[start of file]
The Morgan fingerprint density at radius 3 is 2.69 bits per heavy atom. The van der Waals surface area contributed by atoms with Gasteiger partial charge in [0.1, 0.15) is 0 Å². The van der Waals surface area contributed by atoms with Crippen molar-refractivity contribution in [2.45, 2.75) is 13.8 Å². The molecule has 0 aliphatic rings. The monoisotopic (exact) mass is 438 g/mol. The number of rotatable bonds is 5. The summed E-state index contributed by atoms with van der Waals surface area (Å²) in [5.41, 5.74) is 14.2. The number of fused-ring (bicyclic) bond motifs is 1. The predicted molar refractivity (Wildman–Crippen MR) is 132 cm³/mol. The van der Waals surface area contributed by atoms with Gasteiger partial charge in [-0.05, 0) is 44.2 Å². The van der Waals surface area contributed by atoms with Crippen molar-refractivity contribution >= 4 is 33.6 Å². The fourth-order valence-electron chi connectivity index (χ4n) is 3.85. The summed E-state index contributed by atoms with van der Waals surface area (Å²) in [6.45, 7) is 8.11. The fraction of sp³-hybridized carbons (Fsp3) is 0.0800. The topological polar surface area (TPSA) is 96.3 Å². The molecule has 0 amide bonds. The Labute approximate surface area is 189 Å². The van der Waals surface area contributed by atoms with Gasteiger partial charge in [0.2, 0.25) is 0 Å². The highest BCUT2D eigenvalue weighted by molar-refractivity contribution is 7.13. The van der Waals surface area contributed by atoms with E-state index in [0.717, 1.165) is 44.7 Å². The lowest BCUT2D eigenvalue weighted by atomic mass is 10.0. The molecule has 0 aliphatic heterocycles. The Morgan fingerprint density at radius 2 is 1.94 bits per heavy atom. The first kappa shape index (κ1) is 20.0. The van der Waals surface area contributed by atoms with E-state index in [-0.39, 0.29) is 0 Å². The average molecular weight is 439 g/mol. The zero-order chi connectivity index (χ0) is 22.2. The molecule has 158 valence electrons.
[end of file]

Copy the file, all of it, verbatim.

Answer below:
The Morgan fingerprint density at radius 3 is 2.69 bits per heavy atom. The van der Waals surface area contributed by atoms with Gasteiger partial charge in [0.1, 0.15) is 0 Å². The van der Waals surface area contributed by atoms with Crippen molar-refractivity contribution in [2.45, 2.75) is 13.8 Å². The molecule has 0 aliphatic rings. The monoisotopic (exact) mass is 438 g/mol. The number of rotatable bonds is 5. The summed E-state index contributed by atoms with van der Waals surface area (Å²) in [5.41, 5.74) is 14.2. The number of fused-ring (bicyclic) bond motifs is 1. The predicted molar refractivity (Wildman–Crippen MR) is 132 cm³/mol. The van der Waals surface area contributed by atoms with Gasteiger partial charge in [-0.05, 0) is 44.2 Å². The van der Waals surface area contributed by atoms with Crippen molar-refractivity contribution >= 4 is 33.6 Å². The fourth-order valence-electron chi connectivity index (χ4n) is 3.85. The summed E-state index contributed by atoms with van der Waals surface area (Å²) in [6.45, 7) is 8.11. The fraction of sp³-hybridized carbons (Fsp3) is 0.0800. The topological polar surface area (TPSA) is 96.3 Å². The molecule has 0 amide bonds. The Labute approximate surface area is 189 Å². The van der Waals surface area contributed by atoms with Gasteiger partial charge in [0.2, 0.25) is 0 Å². The highest BCUT2D eigenvalue weighted by molar-refractivity contribution is 7.13. The van der Waals surface area contributed by atoms with E-state index in [0.717, 1.165) is 44.7 Å². The lowest BCUT2D eigenvalue weighted by atomic mass is 10.0. The molecule has 0 aliphatic heterocycles. The Morgan fingerprint density at radius 2 is 1.94 bits per heavy atom. The first kappa shape index (κ1) is 20.0. The van der Waals surface area contributed by atoms with E-state index in [-0.39, 0.29) is 0 Å². The average molecular weight is 439 g/mol. The zero-order chi connectivity index (χ0) is 22.2. The molecule has 158 valence electrons.